I know what you’re thinking. An SLK isn’t really made for trackdays. And you’re right, of course. But it would still be interesting, I thought, to get to know our 350’s limits a little better, and an evo trackday at the Bedford Autodrome seemed like the ideal opportunity to do just that.
The fact that it was raining when I arrived was, for once, a good thing too, because it was the Merc’s wet-weather handling that I particularly wanted to get better acquainted with. You see, while KV08’s Pirelli P Zeros offer ample grip on dry surfaces, on damp roads it’s surprisingly easy to find the rear ones relinquishing their hold quite suddenly, thanks largely to an auto gearbox that’s perhaps a little over keen – especially in Sport mode – to drop down a cog or two as you try to gently squeeze on more power for the exit of a bend.
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Turns out it’s nothing to be overly concerned about. A bit of experimenting while the track was damp revealed that, if you were to be caught unawares, the Merc’s quick-witted stability systems can be relied upon to help you out sooner (if ESP is switched on) or later (if it’s in its so-called ‘off’ position), which probably explains why you don’t see too many SLK350s facing the wrong way on roundabout exits after a downpour.
Although the 7G-Tronic transmission can be unpredictable on the road, when going for a fast lap on track it’s nothing of the sort. Because you’re trying harder you’ll have already nudged it down to the lowest possible gear while braking for a corner, so there are no unexpected downchanges after the apex, meaning any slip is far more manageable. Then you just keep both hands on the wheel and leave the ’box to take care of the upchanges each time the rev-counter needle hits the red line.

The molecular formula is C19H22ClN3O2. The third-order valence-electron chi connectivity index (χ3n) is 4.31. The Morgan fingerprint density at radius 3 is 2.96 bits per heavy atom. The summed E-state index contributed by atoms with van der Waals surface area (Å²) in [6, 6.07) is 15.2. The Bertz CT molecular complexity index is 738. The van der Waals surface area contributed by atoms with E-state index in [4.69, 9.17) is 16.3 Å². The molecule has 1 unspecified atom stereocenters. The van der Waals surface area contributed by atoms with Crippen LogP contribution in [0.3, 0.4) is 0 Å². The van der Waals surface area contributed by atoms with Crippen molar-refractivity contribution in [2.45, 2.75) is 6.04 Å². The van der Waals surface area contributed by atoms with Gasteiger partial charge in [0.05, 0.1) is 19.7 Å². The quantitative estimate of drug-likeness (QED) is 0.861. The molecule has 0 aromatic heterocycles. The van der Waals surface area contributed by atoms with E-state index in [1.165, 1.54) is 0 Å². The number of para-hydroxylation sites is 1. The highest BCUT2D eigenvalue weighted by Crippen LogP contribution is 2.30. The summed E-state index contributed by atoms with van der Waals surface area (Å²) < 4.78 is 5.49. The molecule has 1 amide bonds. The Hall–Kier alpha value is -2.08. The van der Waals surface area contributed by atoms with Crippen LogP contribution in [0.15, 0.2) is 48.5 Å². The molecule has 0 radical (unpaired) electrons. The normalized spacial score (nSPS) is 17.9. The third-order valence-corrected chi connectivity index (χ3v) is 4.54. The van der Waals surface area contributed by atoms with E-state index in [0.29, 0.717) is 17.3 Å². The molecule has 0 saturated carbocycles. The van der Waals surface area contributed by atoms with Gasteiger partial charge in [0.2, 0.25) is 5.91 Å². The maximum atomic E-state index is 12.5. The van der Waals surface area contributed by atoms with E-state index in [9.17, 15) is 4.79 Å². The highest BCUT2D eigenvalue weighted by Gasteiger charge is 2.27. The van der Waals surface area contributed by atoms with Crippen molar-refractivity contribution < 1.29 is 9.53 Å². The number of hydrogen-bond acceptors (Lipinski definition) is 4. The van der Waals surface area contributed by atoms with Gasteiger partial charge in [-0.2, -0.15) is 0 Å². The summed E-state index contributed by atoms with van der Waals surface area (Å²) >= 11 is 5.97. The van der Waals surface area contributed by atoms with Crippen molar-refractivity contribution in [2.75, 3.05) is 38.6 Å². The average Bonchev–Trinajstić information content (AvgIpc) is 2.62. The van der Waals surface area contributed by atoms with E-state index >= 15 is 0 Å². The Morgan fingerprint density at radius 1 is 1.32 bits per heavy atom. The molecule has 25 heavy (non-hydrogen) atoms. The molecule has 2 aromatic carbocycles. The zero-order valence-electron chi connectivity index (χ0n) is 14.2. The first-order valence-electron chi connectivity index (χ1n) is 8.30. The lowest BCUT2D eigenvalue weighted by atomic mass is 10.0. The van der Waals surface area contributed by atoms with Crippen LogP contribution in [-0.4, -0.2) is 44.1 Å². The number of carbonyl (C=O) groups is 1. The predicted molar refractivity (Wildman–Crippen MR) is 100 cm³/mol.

The way it would pop-in a creamy-smooth upshift halfway round the fast, sweeping Palmer Curves right-hander without unsettling the car was particularly impressive, as was the 350’s pace overall, in fact. Its hard-working 301bhp 3.5-litre V6 regularly had the speedo needle pointing at 135mph by the end of the GT circuit’s long straight – the same speed Tomalin’s Impreza STI achieved there a few of months ago – and its wide tyres provided no shortage of cornering grip once the tarmac had dried out.
OK, so you wouldn’t exactly choose one over a Caterham if you were looking for a trackday toy – its steering responses are nowhere near sharp enough, the steering wheel itself feels too large and unwieldy for circuit work and the brakes soon wilt upon being asked to repeatedly bring 1465kg down from big speeds – but even after backing off a little to give the stoppers an easier time there was no danger of the SLK embarrassing itself. Out of its natural habitat it may have been, but the odd smoking disc aside, I’ve got a funny feeling that no-one knew.
|Date acquired||August 2008|
|Costs this month||£0|
|Mileage this month||1993|
|MPG this month||26.6|